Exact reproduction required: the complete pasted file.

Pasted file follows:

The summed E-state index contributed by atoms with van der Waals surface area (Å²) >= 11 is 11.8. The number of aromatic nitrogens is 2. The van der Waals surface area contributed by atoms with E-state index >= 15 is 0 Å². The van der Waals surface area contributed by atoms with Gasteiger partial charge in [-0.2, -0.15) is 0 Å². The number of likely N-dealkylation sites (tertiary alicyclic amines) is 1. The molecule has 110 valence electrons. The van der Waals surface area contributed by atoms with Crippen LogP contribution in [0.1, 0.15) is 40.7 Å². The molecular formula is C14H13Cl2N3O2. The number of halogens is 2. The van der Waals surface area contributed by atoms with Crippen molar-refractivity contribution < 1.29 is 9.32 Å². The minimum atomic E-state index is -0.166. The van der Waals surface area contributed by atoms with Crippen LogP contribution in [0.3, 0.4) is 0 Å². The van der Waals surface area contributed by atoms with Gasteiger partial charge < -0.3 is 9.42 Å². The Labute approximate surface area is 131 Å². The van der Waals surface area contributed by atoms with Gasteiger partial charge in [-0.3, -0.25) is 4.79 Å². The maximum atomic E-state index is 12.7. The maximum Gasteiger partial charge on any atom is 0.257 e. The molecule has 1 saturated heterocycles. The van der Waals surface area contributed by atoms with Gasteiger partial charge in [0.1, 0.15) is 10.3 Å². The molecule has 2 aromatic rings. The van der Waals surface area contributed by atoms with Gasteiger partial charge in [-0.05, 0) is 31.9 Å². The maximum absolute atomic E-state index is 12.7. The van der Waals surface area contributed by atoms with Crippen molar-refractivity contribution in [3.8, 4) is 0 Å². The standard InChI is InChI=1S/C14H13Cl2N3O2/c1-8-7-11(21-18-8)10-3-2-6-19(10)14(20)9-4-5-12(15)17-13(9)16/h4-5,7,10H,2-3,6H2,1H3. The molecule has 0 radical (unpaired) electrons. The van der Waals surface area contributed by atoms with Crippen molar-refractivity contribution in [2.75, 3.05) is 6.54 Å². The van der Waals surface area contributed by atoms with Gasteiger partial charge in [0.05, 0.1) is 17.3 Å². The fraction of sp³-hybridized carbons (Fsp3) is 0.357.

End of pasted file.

The summed E-state index contributed by atoms with van der Waals surface area (Å²) >= 11 is 11.8. The number of aromatic nitrogens is 2. The van der Waals surface area contributed by atoms with E-state index >= 15 is 0 Å². The van der Waals surface area contributed by atoms with Gasteiger partial charge in [-0.2, -0.15) is 0 Å². The number of likely N-dealkylation sites (tertiary alicyclic amines) is 1. The molecule has 110 valence electrons. The van der Waals surface area contributed by atoms with Crippen LogP contribution in [0.1, 0.15) is 40.7 Å². The molecular formula is C14H13Cl2N3O2. The number of halogens is 2. The van der Waals surface area contributed by atoms with Crippen molar-refractivity contribution < 1.29 is 9.32 Å². The minimum atomic E-state index is -0.166. The van der Waals surface area contributed by atoms with Crippen LogP contribution in [0.3, 0.4) is 0 Å². The van der Waals surface area contributed by atoms with Gasteiger partial charge < -0.3 is 9.42 Å². The Labute approximate surface area is 131 Å². The van der Waals surface area contributed by atoms with Gasteiger partial charge in [-0.3, -0.25) is 4.79 Å². The maximum atomic E-state index is 12.7. The maximum Gasteiger partial charge on any atom is 0.257 e. The molecule has 1 saturated heterocycles. The van der Waals surface area contributed by atoms with Gasteiger partial charge in [0.1, 0.15) is 10.3 Å². The molecule has 2 aromatic rings. The van der Waals surface area contributed by atoms with Gasteiger partial charge in [-0.05, 0) is 31.9 Å². The maximum absolute atomic E-state index is 12.7. The van der Waals surface area contributed by atoms with Crippen molar-refractivity contribution in [3.8, 4) is 0 Å². The standard InChI is InChI=1S/C14H13Cl2N3O2/c1-8-7-11(21-18-8)10-3-2-6-19(10)14(20)9-4-5-12(15)17-13(9)16/h4-5,7,10H,2-3,6H2,1H3. The molecule has 0 radical (unpaired) electrons. The van der Waals surface area contributed by atoms with Crippen molar-refractivity contribution in [2.75, 3.05) is 6.54 Å². The van der Waals surface area contributed by atoms with Gasteiger partial charge in [0.05, 0.1) is 17.3 Å². The fraction of sp³-hybridized carbons (Fsp3) is 0.357.